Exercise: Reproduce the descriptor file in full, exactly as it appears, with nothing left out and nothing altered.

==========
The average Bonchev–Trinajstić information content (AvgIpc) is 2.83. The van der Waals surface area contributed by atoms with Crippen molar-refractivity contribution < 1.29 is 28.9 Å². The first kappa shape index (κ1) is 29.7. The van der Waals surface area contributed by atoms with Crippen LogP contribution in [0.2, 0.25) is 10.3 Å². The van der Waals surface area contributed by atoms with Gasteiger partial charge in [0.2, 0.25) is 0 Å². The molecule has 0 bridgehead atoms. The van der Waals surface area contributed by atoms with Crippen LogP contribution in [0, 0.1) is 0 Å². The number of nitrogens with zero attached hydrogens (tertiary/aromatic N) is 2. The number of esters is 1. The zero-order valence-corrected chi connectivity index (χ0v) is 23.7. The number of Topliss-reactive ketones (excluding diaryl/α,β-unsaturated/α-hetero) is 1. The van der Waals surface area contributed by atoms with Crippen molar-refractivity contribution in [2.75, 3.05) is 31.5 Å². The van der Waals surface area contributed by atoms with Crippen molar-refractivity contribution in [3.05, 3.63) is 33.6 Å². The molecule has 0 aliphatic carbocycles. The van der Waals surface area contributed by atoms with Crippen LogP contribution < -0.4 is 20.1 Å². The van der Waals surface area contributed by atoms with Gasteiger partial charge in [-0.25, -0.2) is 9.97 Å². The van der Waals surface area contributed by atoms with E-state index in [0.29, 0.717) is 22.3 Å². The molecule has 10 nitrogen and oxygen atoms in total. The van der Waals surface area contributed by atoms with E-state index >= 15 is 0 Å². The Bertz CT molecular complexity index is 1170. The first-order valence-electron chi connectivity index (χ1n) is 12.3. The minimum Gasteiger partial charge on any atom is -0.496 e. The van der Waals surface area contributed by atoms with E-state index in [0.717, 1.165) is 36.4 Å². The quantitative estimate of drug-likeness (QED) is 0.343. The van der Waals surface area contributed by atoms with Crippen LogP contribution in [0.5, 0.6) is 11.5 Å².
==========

The average Bonchev–Trinajstić information content (AvgIpc) is 2.83. The van der Waals surface area contributed by atoms with Crippen molar-refractivity contribution < 1.29 is 28.9 Å². The first kappa shape index (κ1) is 29.7. The van der Waals surface area contributed by atoms with Crippen LogP contribution in [0.2, 0.25) is 10.3 Å². The van der Waals surface area contributed by atoms with Gasteiger partial charge in [0.2, 0.25) is 0 Å². The molecule has 0 bridgehead atoms. The van der Waals surface area contributed by atoms with Crippen LogP contribution in [0, 0.1) is 0 Å². The number of nitrogens with zero attached hydrogens (tertiary/aromatic N) is 2. The number of esters is 1. The zero-order valence-corrected chi connectivity index (χ0v) is 23.7. The number of Topliss-reactive ketones (excluding diaryl/α,β-unsaturated/α-hetero) is 1. The van der Waals surface area contributed by atoms with Crippen molar-refractivity contribution in [2.75, 3.05) is 31.5 Å². The van der Waals surface area contributed by atoms with Crippen molar-refractivity contribution in [3.05, 3.63) is 33.6 Å². The molecule has 0 aliphatic carbocycles. The van der Waals surface area contributed by atoms with Crippen LogP contribution < -0.4 is 20.1 Å². The van der Waals surface area contributed by atoms with Gasteiger partial charge in [-0.25, -0.2) is 9.97 Å². The van der Waals surface area contributed by atoms with E-state index in [0.29, 0.717) is 22.3 Å². The molecule has 10 nitrogen and oxygen atoms in total. The van der Waals surface area contributed by atoms with E-state index >= 15 is 0 Å². The Bertz CT molecular complexity index is 1170. The first-order valence-electron chi connectivity index (χ1n) is 12.3. The minimum Gasteiger partial charge on any atom is -0.496 e. The van der Waals surface area contributed by atoms with E-state index in [0.717, 1.165) is 36.4 Å². The quantitative estimate of drug-likeness (QED) is 0.343. The van der Waals surface area contributed by atoms with Crippen LogP contribution in [0.5, 0.6) is 11.5 Å².